By Atom Markarian
The Armenian government announced on Wednesday a major toughening of its procedures for the adoption of Armenian children by foreign nationals, citing an “alarming” increase in such cases in recent years.
Senior officials dealing with the issue also admitted that the existing rules, adopted in February 2000, leave the process open to government abuse and corruption.
“There are some loopholes, ambiguities and problems here that need to be addressed urgently,” said Social Security Minister Aghvan Vartanian, the main author of the changes. He said they are aimed at placing more Armenian orphans in local families.
According to official figures, 76 children were adopted by foreigners -- most of them U.S. citizens -- in the first eleven months of this year, up from 43 such cases registered in 2001. By contrast the number of domestic adoptions has fallen from 135 to 128 during the same period.
Vartanian said that under the new rules foreign couples will be allowed to adopt an Armenian child only after the state exhausts all possibilities of finding the latter local parents. Any child will be available for foreign adoption at least three months after being included into the Social Security Ministry’s adoption database, he added.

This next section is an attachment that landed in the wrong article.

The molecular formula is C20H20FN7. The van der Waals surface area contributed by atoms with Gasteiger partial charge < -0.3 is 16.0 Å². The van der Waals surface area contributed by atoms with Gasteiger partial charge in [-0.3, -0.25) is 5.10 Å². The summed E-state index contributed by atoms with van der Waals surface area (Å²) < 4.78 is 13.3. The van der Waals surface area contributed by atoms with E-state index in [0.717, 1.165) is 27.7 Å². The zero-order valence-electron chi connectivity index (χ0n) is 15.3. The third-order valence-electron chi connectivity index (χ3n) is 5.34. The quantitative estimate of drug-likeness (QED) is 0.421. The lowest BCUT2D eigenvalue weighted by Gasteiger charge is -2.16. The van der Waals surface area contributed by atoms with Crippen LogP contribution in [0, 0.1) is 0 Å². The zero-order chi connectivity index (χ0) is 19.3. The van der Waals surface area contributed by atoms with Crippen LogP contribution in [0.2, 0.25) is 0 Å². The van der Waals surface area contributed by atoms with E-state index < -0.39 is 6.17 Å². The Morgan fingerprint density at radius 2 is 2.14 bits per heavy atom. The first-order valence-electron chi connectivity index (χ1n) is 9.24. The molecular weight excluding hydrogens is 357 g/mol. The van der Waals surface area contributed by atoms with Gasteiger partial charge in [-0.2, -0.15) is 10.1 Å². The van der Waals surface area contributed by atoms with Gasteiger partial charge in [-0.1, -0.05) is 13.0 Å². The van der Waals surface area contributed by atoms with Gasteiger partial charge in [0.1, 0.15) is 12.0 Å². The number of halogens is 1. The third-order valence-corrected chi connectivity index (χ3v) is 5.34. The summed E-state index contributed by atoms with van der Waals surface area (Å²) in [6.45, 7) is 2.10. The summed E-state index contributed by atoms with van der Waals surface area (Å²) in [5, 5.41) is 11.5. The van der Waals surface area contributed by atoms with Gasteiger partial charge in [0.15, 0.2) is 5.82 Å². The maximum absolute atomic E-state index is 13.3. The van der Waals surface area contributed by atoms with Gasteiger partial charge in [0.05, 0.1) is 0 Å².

Other senior officials involved in the process, however, claimed this summer that Armenian orphans are already allowed to be taken abroad only after failing to attract local adoptive parents.
It also remained unclear whether foreigners will be required to deal with the government directly, and not through international or domestic agents that have carried out all the paperwork and even selected children for their clients until now. Some senior Social Security Ministry officials announced recently that foreigners will have to be present at every stage of the adoption process that may take between three months and a year.
Its integrity was thrust into doubt last June by an RFE/RL report exposing apparent kickbacks paid by foreign adoptive parents and their local “facilitators” to relevant Armenian officials. The report was based on an online investigation conducted by a U.S. citizen of Armenian descent. Some American adoptive parents confided to him that they spent thousands of dollars on bribes through the facilitators.
The report led Vartanian to demand an official inquiry from the Armenian Prosecutor-General’s Office. The latter appeared to investigate the matter throughout the summer, but decided against launching criminal proceedings for lack of evidence.